O for Onward

The moral of the story is to read the instructions carefully before casting a spell.


You’d think that because of the diverse species in this movie they would adjust utilities to suit them better, but no, they don’t.

Kinou Louis-Charles, Staff Writer

Disney and Pixar are known to team up and make engaging movies that even some adults can’t resist. This year Onward, a movie about a teen elf finding his identity alongside his eccentric brother, was released on Disney+ for streamers to watch. As a Disney fanatic and someone in a desperate search for something to watch, I figured I’d give it a try and, to be honest, I wasn’t expecting much from this movie. Pixar and Disney have given us other iconic movies such as Toy StoryThe Incredibles, and Finding Nemo but I felt that Onward wasn’t going to make that top tier as those other movies did. Yet, due to the current circumstances of being in a pandemic, I watched anyway and here was what I thought. Warning: spoilers may lie ahead.


At the beginning of the movie we see how the world used to be filled with magic and other wonders, but it slowly died out because people found ways to make life easier. I felt this was commentary on how as a society we sometimes opt out of the path with the greater reward because the other path was quicker. I enjoyed how the creators of this movie try to teach their focus group audience that sometimes the shortest road isn’t always the right one. Another interesting point made in this movie is how when you don’t learn your history you can incidentally lose a part of who you are, which is a deep message hidden beneath whimsical characters and an intriguing plotline.  Finally, the parallel between our world and the world of Onward where magic is no more made me feel that how we live is completely boring; why can’t we have wizards, fairies, and pet dragons, just why!

After I got over the fact that my dreams of having a dragon named the Lizard of Oz would most likely not come true, I came to admire and laugh at some moments in the movie. The brotherhood between Barley and Ian was endearing and when Ian realized that Barley was a father figure to him all along, I was touched. Also, something about Ian’s fear was very funny and relatable, if I had to step out to a Bottomless gorge with no bridge, I would be scared too. Then a scene I just had to nod at was when Barley sent his beloved van off to be destroyed for the greater good, a powerful scene and we must have a moment of silence for Barley’s van.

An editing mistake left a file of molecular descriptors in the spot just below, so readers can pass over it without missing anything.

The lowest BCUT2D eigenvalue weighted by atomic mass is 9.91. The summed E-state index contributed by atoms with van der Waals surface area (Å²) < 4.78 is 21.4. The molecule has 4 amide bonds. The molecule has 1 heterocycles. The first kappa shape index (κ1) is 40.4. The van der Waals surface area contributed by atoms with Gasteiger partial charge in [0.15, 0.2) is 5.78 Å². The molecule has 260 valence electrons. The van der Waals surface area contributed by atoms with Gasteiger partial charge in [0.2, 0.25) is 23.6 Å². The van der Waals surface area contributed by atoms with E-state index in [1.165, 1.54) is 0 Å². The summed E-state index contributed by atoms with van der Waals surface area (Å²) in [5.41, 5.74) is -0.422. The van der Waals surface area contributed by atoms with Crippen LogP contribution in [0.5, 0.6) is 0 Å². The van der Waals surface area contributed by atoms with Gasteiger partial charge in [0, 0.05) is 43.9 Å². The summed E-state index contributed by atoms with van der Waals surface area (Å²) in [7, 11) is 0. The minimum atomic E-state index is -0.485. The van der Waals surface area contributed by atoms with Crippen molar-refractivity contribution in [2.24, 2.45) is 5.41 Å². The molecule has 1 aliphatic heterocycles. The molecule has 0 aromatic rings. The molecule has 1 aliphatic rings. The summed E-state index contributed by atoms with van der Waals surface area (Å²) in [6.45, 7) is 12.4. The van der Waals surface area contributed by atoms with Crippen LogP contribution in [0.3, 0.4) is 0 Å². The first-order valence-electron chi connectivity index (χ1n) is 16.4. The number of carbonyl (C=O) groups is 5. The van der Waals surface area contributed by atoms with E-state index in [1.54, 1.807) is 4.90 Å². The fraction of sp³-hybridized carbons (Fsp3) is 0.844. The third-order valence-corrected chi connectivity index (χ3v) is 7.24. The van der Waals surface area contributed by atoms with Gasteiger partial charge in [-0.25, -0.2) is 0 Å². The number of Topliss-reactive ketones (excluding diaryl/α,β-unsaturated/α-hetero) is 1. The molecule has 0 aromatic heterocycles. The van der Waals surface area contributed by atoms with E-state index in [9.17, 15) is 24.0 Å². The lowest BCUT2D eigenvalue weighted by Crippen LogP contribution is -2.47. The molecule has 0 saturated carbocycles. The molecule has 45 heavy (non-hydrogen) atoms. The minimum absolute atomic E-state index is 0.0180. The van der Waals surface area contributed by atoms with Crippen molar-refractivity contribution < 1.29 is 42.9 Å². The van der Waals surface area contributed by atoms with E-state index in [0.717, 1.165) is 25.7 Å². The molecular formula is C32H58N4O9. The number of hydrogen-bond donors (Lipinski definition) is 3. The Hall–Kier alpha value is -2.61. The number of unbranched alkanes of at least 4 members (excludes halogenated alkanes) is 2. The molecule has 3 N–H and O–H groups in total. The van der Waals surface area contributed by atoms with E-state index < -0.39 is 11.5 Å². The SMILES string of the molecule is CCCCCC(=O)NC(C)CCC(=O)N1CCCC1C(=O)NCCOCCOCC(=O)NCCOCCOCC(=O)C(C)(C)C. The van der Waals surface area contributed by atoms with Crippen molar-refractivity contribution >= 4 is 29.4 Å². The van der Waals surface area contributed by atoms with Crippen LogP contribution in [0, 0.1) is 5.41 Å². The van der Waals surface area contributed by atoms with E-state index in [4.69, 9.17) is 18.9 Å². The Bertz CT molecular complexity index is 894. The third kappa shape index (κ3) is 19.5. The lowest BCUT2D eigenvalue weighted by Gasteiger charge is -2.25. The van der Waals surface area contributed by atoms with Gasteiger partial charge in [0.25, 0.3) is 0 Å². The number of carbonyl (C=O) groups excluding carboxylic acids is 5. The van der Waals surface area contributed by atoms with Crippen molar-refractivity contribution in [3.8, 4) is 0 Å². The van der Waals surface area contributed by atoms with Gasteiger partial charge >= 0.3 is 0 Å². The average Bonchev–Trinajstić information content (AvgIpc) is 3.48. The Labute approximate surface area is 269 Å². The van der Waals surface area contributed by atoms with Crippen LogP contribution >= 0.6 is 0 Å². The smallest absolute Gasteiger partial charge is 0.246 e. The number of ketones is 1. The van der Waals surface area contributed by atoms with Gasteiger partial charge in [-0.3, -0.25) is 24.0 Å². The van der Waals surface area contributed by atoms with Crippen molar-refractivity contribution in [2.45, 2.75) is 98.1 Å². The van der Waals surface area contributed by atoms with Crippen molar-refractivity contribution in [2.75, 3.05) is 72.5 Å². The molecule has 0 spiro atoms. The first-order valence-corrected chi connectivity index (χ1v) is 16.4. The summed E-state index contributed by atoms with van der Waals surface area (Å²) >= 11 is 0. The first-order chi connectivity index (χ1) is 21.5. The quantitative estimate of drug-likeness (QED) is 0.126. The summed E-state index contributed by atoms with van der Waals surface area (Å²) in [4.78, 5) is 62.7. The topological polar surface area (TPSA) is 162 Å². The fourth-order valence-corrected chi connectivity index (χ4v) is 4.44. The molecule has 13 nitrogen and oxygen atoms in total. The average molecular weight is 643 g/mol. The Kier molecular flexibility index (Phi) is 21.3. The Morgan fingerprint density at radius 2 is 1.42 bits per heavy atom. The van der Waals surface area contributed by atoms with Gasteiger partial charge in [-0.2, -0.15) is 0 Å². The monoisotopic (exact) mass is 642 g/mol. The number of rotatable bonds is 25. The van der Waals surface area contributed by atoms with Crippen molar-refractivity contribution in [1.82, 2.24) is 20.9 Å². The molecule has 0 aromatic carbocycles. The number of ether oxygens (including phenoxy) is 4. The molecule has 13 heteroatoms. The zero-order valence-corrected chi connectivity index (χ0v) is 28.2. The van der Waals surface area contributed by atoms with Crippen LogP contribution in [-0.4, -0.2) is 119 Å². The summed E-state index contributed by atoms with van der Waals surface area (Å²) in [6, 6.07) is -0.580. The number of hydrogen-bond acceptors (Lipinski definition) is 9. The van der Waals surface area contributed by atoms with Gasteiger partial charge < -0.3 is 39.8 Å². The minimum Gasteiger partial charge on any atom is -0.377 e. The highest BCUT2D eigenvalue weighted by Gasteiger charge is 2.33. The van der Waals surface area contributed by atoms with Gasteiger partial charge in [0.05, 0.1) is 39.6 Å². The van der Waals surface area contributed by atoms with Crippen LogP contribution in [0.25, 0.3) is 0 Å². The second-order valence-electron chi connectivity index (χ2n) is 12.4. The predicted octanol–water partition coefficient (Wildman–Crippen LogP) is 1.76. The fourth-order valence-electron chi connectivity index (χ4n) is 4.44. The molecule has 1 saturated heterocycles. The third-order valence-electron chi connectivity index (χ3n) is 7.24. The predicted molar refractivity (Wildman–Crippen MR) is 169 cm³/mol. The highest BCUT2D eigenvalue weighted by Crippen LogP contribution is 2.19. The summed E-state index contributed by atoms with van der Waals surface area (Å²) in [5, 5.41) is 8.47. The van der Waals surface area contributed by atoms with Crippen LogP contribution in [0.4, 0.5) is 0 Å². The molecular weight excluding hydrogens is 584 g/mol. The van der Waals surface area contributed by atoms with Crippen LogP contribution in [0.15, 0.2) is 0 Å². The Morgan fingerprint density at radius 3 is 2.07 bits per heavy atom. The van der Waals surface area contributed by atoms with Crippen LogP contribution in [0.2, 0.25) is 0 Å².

Okay, silence over; let’s talk about what I was not a fan of in this movie. For starters, I did not agree with Disney/Pixar trying to portray Barley as more of a “screw-up” than anyone else in the movie. If anything, Barley was more enlightened than everyone else because he knew his history. If I’m being honest, Barley carried the movie, and everyone was just struggling to keep up. Another thing that had me a little upset (Furious) was when we finally get to see Ian and Barley’s father, but Ian never technically meets him. The whole movie was driven on Ian getting to meet his dad for the first time and when the time finally came, I assume the creators of this movie searched for a way for it to not happen. I understand that this was supposed to be an “it’s about the journey not the destination” type of film but, I still would have liked Ian to see his dad instead of literally being barricading away from him, not cool Disney, not cool.

My final thoughts of this movie are that I can admit when I was wrong, Disney and Pixar came to serve us with another heart-touching movie that was undeniably cute. I hope when people see it they are inspired to welcome a little magic into their lives in their metaphorical ways. It’s all about us moving onward.